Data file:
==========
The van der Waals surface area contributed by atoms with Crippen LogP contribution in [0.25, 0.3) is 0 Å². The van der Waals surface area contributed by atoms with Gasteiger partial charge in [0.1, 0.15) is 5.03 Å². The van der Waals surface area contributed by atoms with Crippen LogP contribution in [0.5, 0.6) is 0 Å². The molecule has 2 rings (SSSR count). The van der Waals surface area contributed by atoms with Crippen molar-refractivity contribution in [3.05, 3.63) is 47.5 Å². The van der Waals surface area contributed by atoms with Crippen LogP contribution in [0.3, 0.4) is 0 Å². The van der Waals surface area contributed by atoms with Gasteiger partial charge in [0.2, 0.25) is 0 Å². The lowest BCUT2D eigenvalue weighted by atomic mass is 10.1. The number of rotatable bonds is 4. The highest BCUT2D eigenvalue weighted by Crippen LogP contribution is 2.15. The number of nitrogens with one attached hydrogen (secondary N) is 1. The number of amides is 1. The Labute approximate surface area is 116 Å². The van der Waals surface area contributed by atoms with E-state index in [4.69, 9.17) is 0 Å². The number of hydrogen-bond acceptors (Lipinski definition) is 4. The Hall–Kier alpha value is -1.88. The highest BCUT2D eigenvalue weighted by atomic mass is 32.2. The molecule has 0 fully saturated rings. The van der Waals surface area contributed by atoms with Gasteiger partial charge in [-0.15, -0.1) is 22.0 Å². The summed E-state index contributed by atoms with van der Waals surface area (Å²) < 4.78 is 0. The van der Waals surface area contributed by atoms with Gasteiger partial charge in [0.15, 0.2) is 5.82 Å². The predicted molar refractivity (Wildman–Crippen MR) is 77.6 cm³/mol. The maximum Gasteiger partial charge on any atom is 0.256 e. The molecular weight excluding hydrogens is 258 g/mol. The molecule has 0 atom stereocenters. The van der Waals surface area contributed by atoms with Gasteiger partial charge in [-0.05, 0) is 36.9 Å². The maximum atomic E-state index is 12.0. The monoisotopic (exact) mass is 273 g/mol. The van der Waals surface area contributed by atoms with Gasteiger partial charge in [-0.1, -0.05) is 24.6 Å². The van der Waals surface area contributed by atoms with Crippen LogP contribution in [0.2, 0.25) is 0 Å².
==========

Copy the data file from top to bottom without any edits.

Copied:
The van der Waals surface area contributed by atoms with Crippen LogP contribution in [0.25, 0.3) is 0 Å². The van der Waals surface area contributed by atoms with Gasteiger partial charge in [0.1, 0.15) is 5.03 Å². The van der Waals surface area contributed by atoms with Crippen LogP contribution in [0.5, 0.6) is 0 Å². The molecule has 2 rings (SSSR count). The van der Waals surface area contributed by atoms with Crippen molar-refractivity contribution in [3.05, 3.63) is 47.5 Å². The van der Waals surface area contributed by atoms with Crippen LogP contribution in [0.3, 0.4) is 0 Å². The van der Waals surface area contributed by atoms with Gasteiger partial charge in [0.2, 0.25) is 0 Å². The lowest BCUT2D eigenvalue weighted by atomic mass is 10.1. The number of rotatable bonds is 4. The highest BCUT2D eigenvalue weighted by Crippen LogP contribution is 2.15. The number of nitrogens with one attached hydrogen (secondary N) is 1. The number of amides is 1. The Labute approximate surface area is 116 Å². The van der Waals surface area contributed by atoms with E-state index in [4.69, 9.17) is 0 Å². The number of hydrogen-bond acceptors (Lipinski definition) is 4. The Hall–Kier alpha value is -1.88. The highest BCUT2D eigenvalue weighted by atomic mass is 32.2. The molecule has 0 fully saturated rings. The van der Waals surface area contributed by atoms with Gasteiger partial charge in [-0.15, -0.1) is 22.0 Å². The summed E-state index contributed by atoms with van der Waals surface area (Å²) < 4.78 is 0. The van der Waals surface area contributed by atoms with Gasteiger partial charge in [0.15, 0.2) is 5.82 Å². The predicted molar refractivity (Wildman–Crippen MR) is 77.6 cm³/mol. The maximum Gasteiger partial charge on any atom is 0.256 e. The molecular weight excluding hydrogens is 258 g/mol. The molecule has 0 atom stereocenters. The van der Waals surface area contributed by atoms with Gasteiger partial charge in [-0.05, 0) is 36.9 Å². The maximum atomic E-state index is 12.0. The monoisotopic (exact) mass is 273 g/mol. The van der Waals surface area contributed by atoms with Gasteiger partial charge in [-0.1, -0.05) is 24.6 Å². The van der Waals surface area contributed by atoms with Crippen LogP contribution in [0.2, 0.25) is 0 Å².